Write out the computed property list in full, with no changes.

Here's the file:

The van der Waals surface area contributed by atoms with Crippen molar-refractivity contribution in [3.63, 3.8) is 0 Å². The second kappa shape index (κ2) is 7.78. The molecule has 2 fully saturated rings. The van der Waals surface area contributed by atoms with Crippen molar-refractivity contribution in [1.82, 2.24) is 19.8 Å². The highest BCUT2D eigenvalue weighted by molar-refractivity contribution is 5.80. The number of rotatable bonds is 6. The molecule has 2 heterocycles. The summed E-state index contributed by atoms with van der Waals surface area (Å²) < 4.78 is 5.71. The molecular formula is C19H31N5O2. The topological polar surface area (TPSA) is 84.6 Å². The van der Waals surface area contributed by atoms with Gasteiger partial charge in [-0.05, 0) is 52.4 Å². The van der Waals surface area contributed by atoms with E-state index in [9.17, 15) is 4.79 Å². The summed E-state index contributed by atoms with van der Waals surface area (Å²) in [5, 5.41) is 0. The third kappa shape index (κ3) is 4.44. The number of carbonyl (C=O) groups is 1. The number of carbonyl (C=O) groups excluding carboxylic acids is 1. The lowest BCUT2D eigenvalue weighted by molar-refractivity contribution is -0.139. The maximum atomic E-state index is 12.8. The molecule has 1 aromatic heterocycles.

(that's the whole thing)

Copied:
The van der Waals surface area contributed by atoms with Crippen molar-refractivity contribution in [3.63, 3.8) is 0 Å². The second kappa shape index (κ2) is 7.78. The molecule has 2 fully saturated rings. The van der Waals surface area contributed by atoms with Crippen molar-refractivity contribution in [1.82, 2.24) is 19.8 Å². The highest BCUT2D eigenvalue weighted by molar-refractivity contribution is 5.80. The number of rotatable bonds is 6. The molecule has 2 heterocycles. The summed E-state index contributed by atoms with van der Waals surface area (Å²) < 4.78 is 5.71. The molecular formula is C19H31N5O2. The topological polar surface area (TPSA) is 84.6 Å². The van der Waals surface area contributed by atoms with Gasteiger partial charge in [-0.05, 0) is 52.4 Å². The van der Waals surface area contributed by atoms with E-state index in [9.17, 15) is 4.79 Å². The summed E-state index contributed by atoms with van der Waals surface area (Å²) in [5, 5.41) is 0. The third kappa shape index (κ3) is 4.44. The number of carbonyl (C=O) groups is 1. The number of carbonyl (C=O) groups excluding carboxylic acids is 1. The lowest BCUT2D eigenvalue weighted by molar-refractivity contribution is -0.139. The maximum atomic E-state index is 12.8. The molecule has 1 aromatic heterocycles.